‘Dada’ at MoMA: The Moment When Artists Took Over the Asylum


From The New York Times:

NOW is as good a time as any for a big museum to take another crack at Dada, which arose in the poisoned climate of World War I, when governments were lying, and soldiers were dying, and society looked like it was going bananas. Not unreasonably the Dadaists figured that art’s only sane option, in its impotence, was to go nuts too.

“Total pandemonium” was how the sculptor Hans Arp reported the situation in 1916 at the great Cabaret Voltaire in Zurich, where Dada was born. “Tzara is wiggling his behind like the belly of an Oriental dancer. Janco is playing an invisible violin and bowing and scraping. Madame Hennings, with a Madonna face, is doing the splits. Huelsenbeck is banging away nonstop on the great drum, with Ball accompanying him on the piano, pale as a chalky ghost.”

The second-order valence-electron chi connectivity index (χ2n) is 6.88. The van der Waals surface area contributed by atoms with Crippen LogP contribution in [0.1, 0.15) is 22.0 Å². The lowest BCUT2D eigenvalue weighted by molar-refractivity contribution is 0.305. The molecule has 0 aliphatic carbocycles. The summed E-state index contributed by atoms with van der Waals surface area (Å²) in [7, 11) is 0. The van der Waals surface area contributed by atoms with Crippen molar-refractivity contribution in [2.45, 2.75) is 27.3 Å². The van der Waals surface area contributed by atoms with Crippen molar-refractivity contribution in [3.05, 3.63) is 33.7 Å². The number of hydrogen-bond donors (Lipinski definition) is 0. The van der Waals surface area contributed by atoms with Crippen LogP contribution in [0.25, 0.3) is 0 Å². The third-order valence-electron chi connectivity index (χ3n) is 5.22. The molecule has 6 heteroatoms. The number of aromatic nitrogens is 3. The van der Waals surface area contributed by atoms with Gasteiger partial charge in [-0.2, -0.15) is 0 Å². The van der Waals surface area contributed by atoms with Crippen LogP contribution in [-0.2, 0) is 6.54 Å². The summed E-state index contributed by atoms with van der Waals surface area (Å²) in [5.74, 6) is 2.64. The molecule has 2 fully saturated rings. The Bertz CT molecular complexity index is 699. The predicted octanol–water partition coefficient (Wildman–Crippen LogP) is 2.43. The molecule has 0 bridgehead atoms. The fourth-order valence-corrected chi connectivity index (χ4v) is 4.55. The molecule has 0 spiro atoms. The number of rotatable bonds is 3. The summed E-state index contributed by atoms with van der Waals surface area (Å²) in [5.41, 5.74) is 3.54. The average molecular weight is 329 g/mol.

I’m sure you had to be there.

The Dada show, opening Sunday at the Museum of Modern Art, is pretty much an official survey (an oxymoron), and, this being MoMA, nearly all 450 or so objects in it look elegant, which they were certainly never intended to look. Interpret that as you will. The buttoned-down museum, which in many ways seems to have lost its bearings, returns to its roots.

More here.